All data are presented as the mean ± standard error of the mean. The data were analyzed using one-way analysis of variance followed by Dunnett's test. P≤0.05 was considered to indicate a statistically significant difference. Computations were performed using GraphPad Prism software (version 5; GraphPad Software, La Jolla, CA, USA).

Results

Carbohydrate concentrations in the two maple syrup types

HPLC analysis revealed that both maple syrup A and B contained abundant sucrose, and smaller concentrations of glucose and fructose (Fig. 1A and B). Sucrose concentration did not significantly differ between the two types of maple syrup. Compared to maple syrup A, maple syrup B contained significantly higher concentrations of glucose and fructose (P<0.05; Table I).

Table I.

Maple syrup color and carbohydrate concentrations.

Table I.

Maple syrup color and carbohydrate concentrations.

VariablesColorSucrose (g/100 ml)Glucose (g/100 ml)Fructose (g/100 ml)
Maple syrup ASlightly golden53.02±2.200.28±0.030.82±0.05
Maple syrup BVery dark brown49.83±0.16   1.91±0.05a   2.38±0.02a

a P<0.05 vs. maple syrup A.

Effect of maple syrup on gastrointestinal cancer cell growth

Compared to non-treated control cells, administration of maple syrup B significantly inhibited the growth of SW480 (P<0.01; Fig. 2A; 72 and 96 h), KATO III (P<0.05; Fig. 2B; 72 and 96 h), OE33 (P<0.01; Fig. 2C; 96 h), and PANC-1 (P<0.01; Fig. 2D; 48 and 72 h) cells. Administration of maple syrup A also significantly inhibited the growth of SW480 (P<0.01; Fig. 2A; 96 h) and PANC-1 (P<0.05; Fig. 2D; 48 h) cells as compared to non-treated control cells.

Effects of maple syrup on signaling pathways in gastrointestinal cancer cells

To determine which signaling pathway was affected by maple syrup administration, the authors examined the phosphorylation of ERK, JNK, p38 and AKT, which serve important roles in gastrointestinal cancer cell proliferation. Administration of maple syrup B visibly inhibited AKT phosphorylation in all tested gastrointestinal cancer cell lines, as compared to non-treated cells and cells treated with maple syrup A (Fig. 3A-D). Conversely, administration of maple syrup B inhibited phosphorylation of ERK1/2 in OE33 cells (Fig. 3C). Maple syrup administration did not influence MAPK activation in any other tested gastrointestinal cancer cell lines.

Discussion

In the present study, the authors examined the inhibitory effects of two different grades of maple syrup on cell proliferation of esophageal cancer (OE33), gastric cancer (KATO III), colon cancer (SW480) and pancreatic cancer (PANC-1) cell lines. As carbohydrates are the primary components of maple syrup, the authors first examined the carbohydrate composition of each maple syrup type to determine a suitable maple syrup dosage to avoid cytotoxic effects from excessive sucrose. HPLC analysis of each maple syrup type presented three peaks, corresponding to sucrose, glucose and fructose, with sucrose being the primary component, which is consistent with previous reports (Fig. 1A and B) (1,24). Maple syrup B had significantly higher concentrations of glucose and fructose, compared to maple syrup A (Table I). Conversely, sucrose concentration was similar in both grades of maple syrup (Table I), and also similar to the authors' previous analysis of maple syrup that was purchased in a different year (19). Thus, for further studies, the authors used the same dose of maple syrup as was administered in previous reports, which did not induce cytotoxicity due to high sucrose concentration (19).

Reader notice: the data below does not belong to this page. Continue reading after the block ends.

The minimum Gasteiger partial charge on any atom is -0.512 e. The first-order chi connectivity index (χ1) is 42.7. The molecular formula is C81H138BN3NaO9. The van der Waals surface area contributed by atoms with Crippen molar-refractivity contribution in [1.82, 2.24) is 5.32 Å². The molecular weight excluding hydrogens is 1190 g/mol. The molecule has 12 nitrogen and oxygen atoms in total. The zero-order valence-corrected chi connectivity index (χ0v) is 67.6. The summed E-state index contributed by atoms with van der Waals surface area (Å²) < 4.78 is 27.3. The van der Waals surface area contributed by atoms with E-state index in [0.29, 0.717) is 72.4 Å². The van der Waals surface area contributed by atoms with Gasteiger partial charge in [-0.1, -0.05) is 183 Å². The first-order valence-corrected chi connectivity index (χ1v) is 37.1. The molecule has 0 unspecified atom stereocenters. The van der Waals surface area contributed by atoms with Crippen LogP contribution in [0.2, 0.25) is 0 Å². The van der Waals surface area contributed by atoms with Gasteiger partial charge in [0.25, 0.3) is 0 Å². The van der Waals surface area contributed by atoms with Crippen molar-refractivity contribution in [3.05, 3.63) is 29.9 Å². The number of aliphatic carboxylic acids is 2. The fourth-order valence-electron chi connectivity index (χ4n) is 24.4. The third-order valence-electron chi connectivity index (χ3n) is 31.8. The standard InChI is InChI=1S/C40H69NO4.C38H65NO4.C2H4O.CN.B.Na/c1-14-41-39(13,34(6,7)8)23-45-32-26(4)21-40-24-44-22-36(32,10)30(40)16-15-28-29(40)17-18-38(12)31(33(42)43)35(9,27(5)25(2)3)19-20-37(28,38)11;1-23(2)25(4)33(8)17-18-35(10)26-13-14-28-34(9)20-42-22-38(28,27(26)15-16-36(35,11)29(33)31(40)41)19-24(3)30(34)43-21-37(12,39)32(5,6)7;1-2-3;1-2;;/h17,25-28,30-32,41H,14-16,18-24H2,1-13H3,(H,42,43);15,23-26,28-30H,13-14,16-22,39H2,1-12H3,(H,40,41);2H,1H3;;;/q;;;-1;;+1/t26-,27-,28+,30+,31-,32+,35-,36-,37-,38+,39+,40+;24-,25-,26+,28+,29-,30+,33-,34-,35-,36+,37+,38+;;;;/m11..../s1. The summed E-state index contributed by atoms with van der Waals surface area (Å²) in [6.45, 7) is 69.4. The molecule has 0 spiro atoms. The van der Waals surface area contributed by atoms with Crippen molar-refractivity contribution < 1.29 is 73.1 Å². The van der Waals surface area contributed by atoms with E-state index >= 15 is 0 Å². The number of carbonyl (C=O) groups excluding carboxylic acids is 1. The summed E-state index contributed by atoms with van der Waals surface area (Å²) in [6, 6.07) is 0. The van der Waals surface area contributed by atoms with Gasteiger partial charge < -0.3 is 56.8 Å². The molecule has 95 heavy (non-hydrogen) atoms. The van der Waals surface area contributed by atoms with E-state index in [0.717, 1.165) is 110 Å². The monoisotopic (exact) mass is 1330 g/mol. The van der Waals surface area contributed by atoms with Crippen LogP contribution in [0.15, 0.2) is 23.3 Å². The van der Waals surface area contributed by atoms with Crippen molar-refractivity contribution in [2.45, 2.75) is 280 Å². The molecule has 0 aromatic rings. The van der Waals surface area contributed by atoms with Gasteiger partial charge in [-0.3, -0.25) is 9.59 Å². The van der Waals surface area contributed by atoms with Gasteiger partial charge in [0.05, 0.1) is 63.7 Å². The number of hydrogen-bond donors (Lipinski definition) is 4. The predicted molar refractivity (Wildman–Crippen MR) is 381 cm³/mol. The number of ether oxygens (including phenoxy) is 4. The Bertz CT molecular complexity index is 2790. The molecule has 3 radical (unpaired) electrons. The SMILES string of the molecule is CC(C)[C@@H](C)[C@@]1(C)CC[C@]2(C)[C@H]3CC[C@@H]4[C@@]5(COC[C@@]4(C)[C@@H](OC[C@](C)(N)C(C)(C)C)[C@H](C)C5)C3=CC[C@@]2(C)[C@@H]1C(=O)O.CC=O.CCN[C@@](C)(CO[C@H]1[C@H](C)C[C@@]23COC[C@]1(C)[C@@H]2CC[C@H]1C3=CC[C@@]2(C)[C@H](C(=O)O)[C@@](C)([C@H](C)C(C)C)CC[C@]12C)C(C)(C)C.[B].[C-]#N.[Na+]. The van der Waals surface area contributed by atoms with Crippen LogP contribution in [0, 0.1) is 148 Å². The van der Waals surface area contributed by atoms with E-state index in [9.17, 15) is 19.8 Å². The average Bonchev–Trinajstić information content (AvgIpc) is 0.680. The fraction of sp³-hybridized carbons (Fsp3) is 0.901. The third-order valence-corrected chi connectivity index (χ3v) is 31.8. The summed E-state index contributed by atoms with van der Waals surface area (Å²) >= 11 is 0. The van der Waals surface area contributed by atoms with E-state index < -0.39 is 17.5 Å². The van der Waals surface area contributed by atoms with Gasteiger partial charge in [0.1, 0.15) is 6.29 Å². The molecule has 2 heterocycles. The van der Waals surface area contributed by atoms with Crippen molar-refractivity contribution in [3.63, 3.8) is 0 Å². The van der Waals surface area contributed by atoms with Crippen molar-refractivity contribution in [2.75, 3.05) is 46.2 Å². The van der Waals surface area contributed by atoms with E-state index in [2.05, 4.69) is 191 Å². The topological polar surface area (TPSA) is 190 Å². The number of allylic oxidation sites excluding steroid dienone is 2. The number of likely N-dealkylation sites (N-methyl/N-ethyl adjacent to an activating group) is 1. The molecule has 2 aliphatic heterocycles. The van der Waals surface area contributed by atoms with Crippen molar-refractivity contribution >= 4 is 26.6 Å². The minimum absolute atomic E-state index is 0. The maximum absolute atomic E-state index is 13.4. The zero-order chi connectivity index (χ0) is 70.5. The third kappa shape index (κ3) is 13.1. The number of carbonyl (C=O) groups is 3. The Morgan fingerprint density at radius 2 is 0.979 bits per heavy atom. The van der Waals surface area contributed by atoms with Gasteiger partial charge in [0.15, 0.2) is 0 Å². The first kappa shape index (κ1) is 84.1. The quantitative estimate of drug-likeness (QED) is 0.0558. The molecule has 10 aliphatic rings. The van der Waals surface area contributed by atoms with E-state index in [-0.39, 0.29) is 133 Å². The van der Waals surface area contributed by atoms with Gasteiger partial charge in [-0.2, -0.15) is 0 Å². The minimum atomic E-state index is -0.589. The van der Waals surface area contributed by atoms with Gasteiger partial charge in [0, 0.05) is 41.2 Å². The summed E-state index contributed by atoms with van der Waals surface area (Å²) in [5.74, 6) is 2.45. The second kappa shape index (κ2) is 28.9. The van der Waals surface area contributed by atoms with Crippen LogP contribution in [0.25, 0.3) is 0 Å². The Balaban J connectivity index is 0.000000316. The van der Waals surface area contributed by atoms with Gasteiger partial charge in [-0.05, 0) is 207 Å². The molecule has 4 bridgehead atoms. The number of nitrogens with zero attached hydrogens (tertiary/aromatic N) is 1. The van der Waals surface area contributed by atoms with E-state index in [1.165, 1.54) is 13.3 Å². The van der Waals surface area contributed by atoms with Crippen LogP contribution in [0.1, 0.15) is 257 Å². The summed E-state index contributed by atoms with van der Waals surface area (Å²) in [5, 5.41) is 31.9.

It was identified that administration of maple syrup B led to a significant decrease in the cell growth rate of all examined gastrointestinal cancer cells compared to non-treated control cells (Fig. 2). Additionally, administration of maple syrup A led to significant inhibition of cell growth among colon and pancreatic cancer cells compared to non-treated control cells (Fig. 2A and D). Interestingly, the dark-color maple syrup had an anti-proliferative effect on all investigated gastrointestinal cancer cells, even though it contained a higher amount of glucose than the golden-color maple syrup. In contrast, the golden-color maple syrup did not significantly inhibit cell proliferation for all investigated gastrointestinal cancer cells, but it did present a tendency to suppress cell proliferation. These data suggested that the maple syrup contained an active ingredient that suppressed cancer cell proliferation, and that the amount of this active ingredient increased with darkening syrup color.